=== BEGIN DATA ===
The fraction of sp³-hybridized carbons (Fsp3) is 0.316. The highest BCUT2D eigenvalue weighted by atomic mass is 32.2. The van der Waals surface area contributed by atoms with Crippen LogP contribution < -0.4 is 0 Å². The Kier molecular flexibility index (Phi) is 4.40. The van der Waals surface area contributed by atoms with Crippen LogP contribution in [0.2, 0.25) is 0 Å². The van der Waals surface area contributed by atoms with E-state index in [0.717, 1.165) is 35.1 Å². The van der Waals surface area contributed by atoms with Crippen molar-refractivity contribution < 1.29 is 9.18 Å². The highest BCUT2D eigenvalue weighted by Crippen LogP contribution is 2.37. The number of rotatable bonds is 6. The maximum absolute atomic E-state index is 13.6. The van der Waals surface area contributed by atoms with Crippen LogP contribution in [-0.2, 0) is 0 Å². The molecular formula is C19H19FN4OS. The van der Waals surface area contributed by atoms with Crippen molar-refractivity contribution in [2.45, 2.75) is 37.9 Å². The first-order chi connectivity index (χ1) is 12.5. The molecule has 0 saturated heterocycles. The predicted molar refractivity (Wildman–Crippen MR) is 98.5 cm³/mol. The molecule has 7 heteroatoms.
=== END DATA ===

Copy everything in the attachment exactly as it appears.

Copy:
The fraction of sp³-hybridized carbons (Fsp3) is 0.316. The highest BCUT2D eigenvalue weighted by atomic mass is 32.2. The van der Waals surface area contributed by atoms with Crippen LogP contribution < -0.4 is 0 Å². The Kier molecular flexibility index (Phi) is 4.40. The van der Waals surface area contributed by atoms with Crippen LogP contribution in [0.2, 0.25) is 0 Å². The van der Waals surface area contributed by atoms with E-state index in [0.717, 1.165) is 35.1 Å². The van der Waals surface area contributed by atoms with Crippen molar-refractivity contribution < 1.29 is 9.18 Å². The highest BCUT2D eigenvalue weighted by Crippen LogP contribution is 2.37. The number of rotatable bonds is 6. The maximum absolute atomic E-state index is 13.6. The van der Waals surface area contributed by atoms with Crippen LogP contribution in [-0.2, 0) is 0 Å². The molecular formula is C19H19FN4OS. The van der Waals surface area contributed by atoms with Crippen molar-refractivity contribution in [2.45, 2.75) is 37.9 Å². The first-order chi connectivity index (χ1) is 12.5. The molecule has 0 saturated heterocycles. The predicted molar refractivity (Wildman–Crippen MR) is 98.5 cm³/mol. The molecule has 7 heteroatoms.